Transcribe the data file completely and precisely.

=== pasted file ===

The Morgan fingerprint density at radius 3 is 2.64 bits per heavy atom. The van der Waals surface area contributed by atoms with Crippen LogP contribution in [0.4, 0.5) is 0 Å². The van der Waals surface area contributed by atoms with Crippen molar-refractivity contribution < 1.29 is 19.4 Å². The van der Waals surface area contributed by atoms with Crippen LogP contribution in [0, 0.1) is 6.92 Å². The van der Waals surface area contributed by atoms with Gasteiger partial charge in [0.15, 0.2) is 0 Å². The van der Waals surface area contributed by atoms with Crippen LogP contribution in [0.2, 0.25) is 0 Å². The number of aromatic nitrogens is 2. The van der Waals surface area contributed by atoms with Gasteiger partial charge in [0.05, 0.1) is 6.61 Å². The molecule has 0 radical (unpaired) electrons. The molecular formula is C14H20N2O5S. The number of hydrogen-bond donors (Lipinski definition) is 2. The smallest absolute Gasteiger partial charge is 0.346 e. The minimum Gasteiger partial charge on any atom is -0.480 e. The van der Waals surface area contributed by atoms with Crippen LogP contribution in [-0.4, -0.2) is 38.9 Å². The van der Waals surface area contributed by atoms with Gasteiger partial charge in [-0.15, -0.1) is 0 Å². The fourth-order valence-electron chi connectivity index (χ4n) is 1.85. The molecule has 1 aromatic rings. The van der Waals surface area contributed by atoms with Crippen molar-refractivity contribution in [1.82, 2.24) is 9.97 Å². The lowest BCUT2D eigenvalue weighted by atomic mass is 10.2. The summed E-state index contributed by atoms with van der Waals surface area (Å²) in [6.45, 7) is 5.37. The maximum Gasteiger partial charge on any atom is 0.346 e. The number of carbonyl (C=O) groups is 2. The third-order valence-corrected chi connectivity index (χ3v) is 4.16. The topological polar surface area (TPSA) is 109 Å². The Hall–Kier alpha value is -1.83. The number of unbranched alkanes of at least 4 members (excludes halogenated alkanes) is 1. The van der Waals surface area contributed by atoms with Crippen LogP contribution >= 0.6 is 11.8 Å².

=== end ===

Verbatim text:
The Morgan fingerprint density at radius 3 is 2.64 bits per heavy atom. The van der Waals surface area contributed by atoms with Crippen LogP contribution in [0.4, 0.5) is 0 Å². The van der Waals surface area contributed by atoms with Crippen molar-refractivity contribution < 1.29 is 19.4 Å². The van der Waals surface area contributed by atoms with Crippen LogP contribution in [0, 0.1) is 6.92 Å². The van der Waals surface area contributed by atoms with Gasteiger partial charge in [0.15, 0.2) is 0 Å². The van der Waals surface area contributed by atoms with Crippen LogP contribution in [0.2, 0.25) is 0 Å². The number of aromatic nitrogens is 2. The van der Waals surface area contributed by atoms with Gasteiger partial charge in [0.05, 0.1) is 6.61 Å². The molecule has 0 radical (unpaired) electrons. The molecular formula is C14H20N2O5S. The number of hydrogen-bond donors (Lipinski definition) is 2. The smallest absolute Gasteiger partial charge is 0.346 e. The minimum Gasteiger partial charge on any atom is -0.480 e. The van der Waals surface area contributed by atoms with Crippen LogP contribution in [-0.4, -0.2) is 38.9 Å². The van der Waals surface area contributed by atoms with Gasteiger partial charge in [-0.15, -0.1) is 0 Å². The fourth-order valence-electron chi connectivity index (χ4n) is 1.85. The molecule has 1 aromatic rings. The van der Waals surface area contributed by atoms with Crippen molar-refractivity contribution in [1.82, 2.24) is 9.97 Å². The lowest BCUT2D eigenvalue weighted by atomic mass is 10.2. The summed E-state index contributed by atoms with van der Waals surface area (Å²) in [6.45, 7) is 5.37. The maximum Gasteiger partial charge on any atom is 0.346 e. The number of carbonyl (C=O) groups is 2. The third-order valence-corrected chi connectivity index (χ3v) is 4.16. The topological polar surface area (TPSA) is 109 Å². The Hall–Kier alpha value is -1.83. The number of unbranched alkanes of at least 4 members (excludes halogenated alkanes) is 1. The van der Waals surface area contributed by atoms with Crippen LogP contribution >= 0.6 is 11.8 Å².